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AfricaEconomyZimbabwe

Zim external debt to rise by US$3.5bn on compensation to white farmers

By Almot Maqolo

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A weak economy, coupled with a lack of robust mechanisms for resolving the accumulation of external arrears, has made Zimbabwe to remain in a debt distress situation for a long time, a new report shows.

The southern African nation’s public debt has also been rising due to large fiscal deficits and quasi-fiscal activities conducted by the Reserve Bank of Zimbabwe (RBZ).

Budget deficits increased from US$185 million (0.9% of GDP) in 2014 to US$2.7 billion in 2018 (11.8% of GDP).

“Zimbabwe has been in arrears since early 2000 and has been unable to access funding from external creditors to the country’s failure to meet its debt service obligations,” an Annual Debt Management Report for Zimbabwe 2020 compiled by AFRODAD and Zimbabwe Coalition on Debt and Development (Zimcodd) shows.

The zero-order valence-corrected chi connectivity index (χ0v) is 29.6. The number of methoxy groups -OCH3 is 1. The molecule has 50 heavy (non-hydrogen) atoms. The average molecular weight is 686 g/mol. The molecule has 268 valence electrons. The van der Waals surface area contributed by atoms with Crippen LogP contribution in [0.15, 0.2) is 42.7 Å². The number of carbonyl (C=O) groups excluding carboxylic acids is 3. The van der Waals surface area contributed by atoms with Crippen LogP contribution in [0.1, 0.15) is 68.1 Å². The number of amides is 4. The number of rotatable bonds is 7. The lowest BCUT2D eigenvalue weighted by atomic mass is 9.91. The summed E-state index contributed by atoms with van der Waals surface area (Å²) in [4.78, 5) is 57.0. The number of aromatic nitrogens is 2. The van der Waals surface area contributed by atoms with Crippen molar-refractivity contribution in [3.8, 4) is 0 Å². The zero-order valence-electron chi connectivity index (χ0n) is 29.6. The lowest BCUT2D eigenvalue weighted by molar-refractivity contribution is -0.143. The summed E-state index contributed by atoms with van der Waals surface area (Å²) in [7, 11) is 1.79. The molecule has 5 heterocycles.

As at end-2019, total public and publicly guaranteed external debt was estimated at US$10.6 billion (49% of GDP). About 57% (US$6 billion) of the outstanding external debt was external payment arrears.

“The government is still accessing funding from commercial sources (such as China Exim Bank), in some cases collateralized against future commodity experts.”

The report noted that: “External debt will increase by an additional US$3.5 billion that the government of Zimbabwe committed to pay as compensation to former white commercial farmers displaced during the fast track land re-distribution program.”

According to the Global Compensation Agreement of 2020, the government of Zimbabwe is expected to borrow the US$3.5 billion by issuing a long term debt instrument of 30 years maturity in the international capital markets.

“This will further worsen debt sustainability indicators and potentially complicate negotiations with external creditors to restore debt sustainability.”

The constrained access to external financial resources has contributed to the deteriorating economic environment characterised by low economic growth, high inflation rates, worsening terms of trade, among other economic indicators.



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